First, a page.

I’ve worked for some laissez-faire companies, the ones that refuse to get involved even when they’ve been alerted something is wrong. I once wrote a letter to a CEO describing some very real issues going on in his organization after the chain dismissed my concerns. The only response he had for me was, “What do you want me to do about it?” The apathy is obvious. If the bosses don’t care, why should the employees?

The laissez-faire mentality can extend to matters of the heart as well. Are you a laissez-faire lover, meaning your relationship isn’t worth investing in? You just let it spiral down the drain until somebody files divorce paperwork or you just lead separate lives under the same roof. You can lead a laissez-faire home life as well, where you just go with the flow and refuse to deal with any of the issues in your life. Maybe as a parent you choose not to exert a strong parental influence; or maybe you allow a bad habit to form and grow into an addiction than slowly takes your life.

The greatest leaders of all time provoke one of two reactions: you either love them so much you’re willing to die for their cause or you hate them so much you wish them non-existent. As Napoleon Bonaparte so eloquently said, “Glory is fleeting, but obscurity is forever.” When you chose the laissez-faire lifestyle you’re like the fig tree in the Parable from Luke’s Gospel, all leaf and no fruit. The end result is destruction.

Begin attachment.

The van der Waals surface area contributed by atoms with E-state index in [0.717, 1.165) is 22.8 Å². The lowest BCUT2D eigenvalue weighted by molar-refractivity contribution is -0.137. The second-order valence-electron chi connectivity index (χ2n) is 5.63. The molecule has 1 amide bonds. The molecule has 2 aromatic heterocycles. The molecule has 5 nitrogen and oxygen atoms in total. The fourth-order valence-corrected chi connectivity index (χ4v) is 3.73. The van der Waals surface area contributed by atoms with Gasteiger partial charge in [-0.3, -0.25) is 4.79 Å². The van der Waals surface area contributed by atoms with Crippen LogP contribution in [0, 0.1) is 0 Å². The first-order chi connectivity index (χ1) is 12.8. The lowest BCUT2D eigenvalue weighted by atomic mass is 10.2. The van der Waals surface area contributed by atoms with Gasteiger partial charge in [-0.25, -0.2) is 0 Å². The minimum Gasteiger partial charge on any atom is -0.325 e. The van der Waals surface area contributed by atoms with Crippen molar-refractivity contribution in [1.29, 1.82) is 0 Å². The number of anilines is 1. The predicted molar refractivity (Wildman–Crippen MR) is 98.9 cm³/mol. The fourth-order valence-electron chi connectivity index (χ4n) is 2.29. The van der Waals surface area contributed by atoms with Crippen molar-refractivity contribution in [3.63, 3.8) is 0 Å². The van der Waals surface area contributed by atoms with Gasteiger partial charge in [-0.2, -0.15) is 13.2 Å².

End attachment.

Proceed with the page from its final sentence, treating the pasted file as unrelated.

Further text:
There is a sure-fire way to cure this malaise. In his motivational classic, Life Is Tremendous, Charlie “Tremendous” Jones says there are only three decisions we make in our entire lifetime. They are: who am I going to live my life with; what am I going to live my life in; and who am I going to live my life for. Once you commit to your life partner (and for us single gals it sure can be to ourselves) you are no longer a laissez-faire lover. You will work and fight to honor the vow you took. Once you decide what you are going to live your life in, your job becomes a passion and you realize that every workplace act is a reflection of your character and a chance to serve others. Once you decide who you are going to live your life for, you become full of passion for that goal, idea, or entity. And passion is the antithesis of laissez-faire.

So quit sitting there watching the seconds tick by. This is your one shot at life so make every aspect of it count. My father used to joke that a lot of people are walking around this planet dead long before they’re buried, but thank God he made it so we don’t stink until we’re put in the ground. Hang around great people and read great books to get you out of the laissez-faire lifestyle and soon you’ll be marveling at the newfound taste of living a fruitful and committed life.




Tremendous Tracey


CEO Tremendous Life Books. Book Evangelist